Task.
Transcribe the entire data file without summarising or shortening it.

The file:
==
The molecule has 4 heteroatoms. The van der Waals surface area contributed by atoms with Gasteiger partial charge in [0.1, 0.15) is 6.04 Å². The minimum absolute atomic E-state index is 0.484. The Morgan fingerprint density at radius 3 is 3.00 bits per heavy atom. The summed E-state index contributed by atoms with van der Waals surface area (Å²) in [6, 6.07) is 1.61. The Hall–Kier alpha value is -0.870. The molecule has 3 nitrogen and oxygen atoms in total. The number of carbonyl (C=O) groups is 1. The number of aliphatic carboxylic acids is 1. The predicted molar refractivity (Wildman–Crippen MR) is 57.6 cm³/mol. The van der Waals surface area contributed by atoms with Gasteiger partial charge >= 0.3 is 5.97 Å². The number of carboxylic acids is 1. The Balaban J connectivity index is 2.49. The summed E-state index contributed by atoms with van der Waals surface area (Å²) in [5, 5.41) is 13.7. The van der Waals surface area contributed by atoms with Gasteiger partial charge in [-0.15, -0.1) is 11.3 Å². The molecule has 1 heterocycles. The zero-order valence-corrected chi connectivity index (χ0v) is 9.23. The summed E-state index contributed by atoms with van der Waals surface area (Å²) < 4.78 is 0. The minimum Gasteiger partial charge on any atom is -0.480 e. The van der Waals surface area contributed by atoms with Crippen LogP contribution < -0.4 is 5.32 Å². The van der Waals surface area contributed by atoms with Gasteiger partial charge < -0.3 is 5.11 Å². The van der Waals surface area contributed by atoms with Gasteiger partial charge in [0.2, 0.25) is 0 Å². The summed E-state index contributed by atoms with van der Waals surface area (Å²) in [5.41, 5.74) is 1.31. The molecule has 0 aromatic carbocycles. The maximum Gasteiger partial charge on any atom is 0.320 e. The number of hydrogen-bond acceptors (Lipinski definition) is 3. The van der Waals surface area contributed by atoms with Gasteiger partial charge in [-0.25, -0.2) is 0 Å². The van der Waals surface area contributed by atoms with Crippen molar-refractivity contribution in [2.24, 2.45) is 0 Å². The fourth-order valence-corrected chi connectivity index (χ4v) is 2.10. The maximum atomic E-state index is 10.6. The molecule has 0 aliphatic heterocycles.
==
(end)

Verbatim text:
The molecule has 4 heteroatoms. The van der Waals surface area contributed by atoms with Gasteiger partial charge in [0.1, 0.15) is 6.04 Å². The minimum absolute atomic E-state index is 0.484. The Morgan fingerprint density at radius 3 is 3.00 bits per heavy atom. The summed E-state index contributed by atoms with van der Waals surface area (Å²) in [6, 6.07) is 1.61. The Hall–Kier alpha value is -0.870. The molecule has 3 nitrogen and oxygen atoms in total. The number of carbonyl (C=O) groups is 1. The number of aliphatic carboxylic acids is 1. The predicted molar refractivity (Wildman–Crippen MR) is 57.6 cm³/mol. The van der Waals surface area contributed by atoms with Gasteiger partial charge >= 0.3 is 5.97 Å². The number of carboxylic acids is 1. The Balaban J connectivity index is 2.49. The summed E-state index contributed by atoms with van der Waals surface area (Å²) in [5, 5.41) is 13.7. The van der Waals surface area contributed by atoms with Gasteiger partial charge in [-0.15, -0.1) is 11.3 Å². The molecule has 1 heterocycles. The zero-order valence-corrected chi connectivity index (χ0v) is 9.23. The summed E-state index contributed by atoms with van der Waals surface area (Å²) < 4.78 is 0. The minimum Gasteiger partial charge on any atom is -0.480 e. The van der Waals surface area contributed by atoms with Crippen LogP contribution < -0.4 is 5.32 Å². The van der Waals surface area contributed by atoms with Gasteiger partial charge < -0.3 is 5.11 Å². The van der Waals surface area contributed by atoms with Gasteiger partial charge in [0.2, 0.25) is 0 Å². The summed E-state index contributed by atoms with van der Waals surface area (Å²) in [5.41, 5.74) is 1.31. The molecule has 0 aromatic carbocycles. The maximum Gasteiger partial charge on any atom is 0.320 e. The number of hydrogen-bond acceptors (Lipinski definition) is 3. The van der Waals surface area contributed by atoms with Gasteiger partial charge in [-0.25, -0.2) is 0 Å². The van der Waals surface area contributed by atoms with Crippen molar-refractivity contribution in [2.24, 2.45) is 0 Å². The fourth-order valence-corrected chi connectivity index (χ4v) is 2.10. The maximum atomic E-state index is 10.6. The molecule has 0 aliphatic heterocycles.